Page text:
Top student learning about ‘food for the future’ in overseas study


RECOGNISED for her academic talent, another auspicious alumnus of Alexandria Christian Academy, Nanje Olivier, is doing her Masters degree in aquaculture at Ghent University in Belgium, one of the oldest cities in the world.

Olivier gave up her place at Rhodes University although she had only 48 hours in which to submit her application to Ghent, because she believed God would open the doors to that university.

GRACING GHENT: A graduate of Alexandria Christian Academy, Nanje Olivier, is studying her Msc in aquaculture at the University of Ghent in Belgium
GRACING GHENT: A graduate of Alexandria Christian Academy, Nanje Olivier, is studying her Msc in aquaculture at the University of Ghent in Belgium

She grew up in Alexandria where her mother is principal of Alexandria Christian Academy and her father a veterinarian with a practice in town.  Living in a farming community gave her an interest in the agricultural sciences and living near the sea, the fishing industry.

In her matric year, 2010, she was awarded membership in an international honour society, the National Society of High School Scholars, based on her SAT results.

“It was by God’s grace that I have been able to accomplish what I have. I also have deep gratitude for my parents and especially my mom for investing so much in our education which has proved to be great preparation for further studies,” she said.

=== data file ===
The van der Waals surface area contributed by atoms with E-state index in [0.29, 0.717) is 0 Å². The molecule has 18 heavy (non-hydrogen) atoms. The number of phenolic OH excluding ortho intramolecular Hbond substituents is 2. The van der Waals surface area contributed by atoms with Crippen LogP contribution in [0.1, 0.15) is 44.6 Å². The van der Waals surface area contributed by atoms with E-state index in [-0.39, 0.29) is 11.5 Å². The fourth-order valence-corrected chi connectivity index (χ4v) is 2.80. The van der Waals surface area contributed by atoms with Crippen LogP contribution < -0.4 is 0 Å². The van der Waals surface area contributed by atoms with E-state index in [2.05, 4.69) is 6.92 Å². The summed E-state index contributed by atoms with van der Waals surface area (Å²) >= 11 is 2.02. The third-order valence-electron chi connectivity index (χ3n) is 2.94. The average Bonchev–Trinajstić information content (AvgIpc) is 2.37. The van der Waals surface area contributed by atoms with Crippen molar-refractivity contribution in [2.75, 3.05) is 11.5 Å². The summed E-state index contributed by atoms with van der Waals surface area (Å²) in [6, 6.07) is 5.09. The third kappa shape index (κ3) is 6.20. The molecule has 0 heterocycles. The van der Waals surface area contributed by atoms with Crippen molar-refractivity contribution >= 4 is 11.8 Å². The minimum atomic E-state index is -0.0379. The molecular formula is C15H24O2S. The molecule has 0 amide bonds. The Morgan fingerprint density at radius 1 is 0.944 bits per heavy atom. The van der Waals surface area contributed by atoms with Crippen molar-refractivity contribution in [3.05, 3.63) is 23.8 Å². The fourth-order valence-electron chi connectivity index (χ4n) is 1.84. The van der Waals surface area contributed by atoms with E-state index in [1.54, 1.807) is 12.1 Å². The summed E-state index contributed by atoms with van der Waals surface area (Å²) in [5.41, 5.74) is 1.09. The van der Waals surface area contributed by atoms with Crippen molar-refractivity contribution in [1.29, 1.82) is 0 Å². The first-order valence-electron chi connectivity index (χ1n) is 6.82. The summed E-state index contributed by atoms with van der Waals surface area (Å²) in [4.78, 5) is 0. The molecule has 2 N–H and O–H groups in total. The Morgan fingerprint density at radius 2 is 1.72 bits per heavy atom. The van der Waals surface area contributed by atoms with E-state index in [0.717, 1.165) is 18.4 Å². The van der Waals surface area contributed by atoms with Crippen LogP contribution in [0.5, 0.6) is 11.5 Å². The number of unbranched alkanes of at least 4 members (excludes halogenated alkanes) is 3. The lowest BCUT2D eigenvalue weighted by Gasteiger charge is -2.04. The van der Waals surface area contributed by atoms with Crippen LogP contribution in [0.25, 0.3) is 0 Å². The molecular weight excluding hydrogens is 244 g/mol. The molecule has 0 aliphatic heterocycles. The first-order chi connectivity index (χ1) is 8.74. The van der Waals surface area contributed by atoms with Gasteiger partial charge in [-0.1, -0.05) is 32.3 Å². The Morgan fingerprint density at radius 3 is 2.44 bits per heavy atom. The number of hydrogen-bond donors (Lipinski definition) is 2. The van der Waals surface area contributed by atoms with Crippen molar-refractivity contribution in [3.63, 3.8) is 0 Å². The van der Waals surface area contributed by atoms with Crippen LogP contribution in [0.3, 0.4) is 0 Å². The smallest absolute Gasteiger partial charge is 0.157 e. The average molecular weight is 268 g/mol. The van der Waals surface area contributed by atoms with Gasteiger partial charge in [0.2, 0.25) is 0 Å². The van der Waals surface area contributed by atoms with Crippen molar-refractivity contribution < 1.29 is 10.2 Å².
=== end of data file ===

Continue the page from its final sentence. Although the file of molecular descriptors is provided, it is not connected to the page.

She decided to study a Bsc in agriculture animal science with aquaculture at the University of Stellenbosch and earned a Golden Key International Honour Society membership at the end of her first year.

At the end of her final year she was awarded a medal for one of the two best academic performance students in her faculty and the acting dean suggested that she consider pursuing her Masters at Ghent University in Belgium.

“Ghent is a beautiful city! It’s a medieval town with Ghent University having been founded in 1817.  It was an important city in medieval times and at one point it was the second largest city in Europe after Rome,” Olivier said.

When she got all the information she needed to apply, she drove from Alexandria to Stellenbosch to pick up the documents she needed from the university.  She prayed and decided that if she was successful, and was able to submit all the documentation within the next 48 hours, which was all that remained, she would know this was what God had planned for her.

She got the news four months later that her application was successful and began studying her Msc in aquaculture, an English-taught international course programme at Ghent, with classmates from India, Bangladesh, Vietnam, Ghana, Kenya, Ethiopia, Mexico and Ecuador.

Aquaculture is considered the answer to food security in the future since it has been predicted that wild fishing stocks will be depleted by the year 2048 due to overfishing and rising population.  Aquaculture or fish farming can be done in fresh or salt water using cages and pens or on land using rain-fed ponds and irrigated tanks.  At the moment farmed fish is still very expensive. But Olivier believes it will become increasingly viable as it can become practicable by the poorest of farmers.

“This is food for the future,” she said.

One particular product, Vietnamese catfish, is sold in Europe under the name of Pangasius and is surprisingly delicious, said Olivier.

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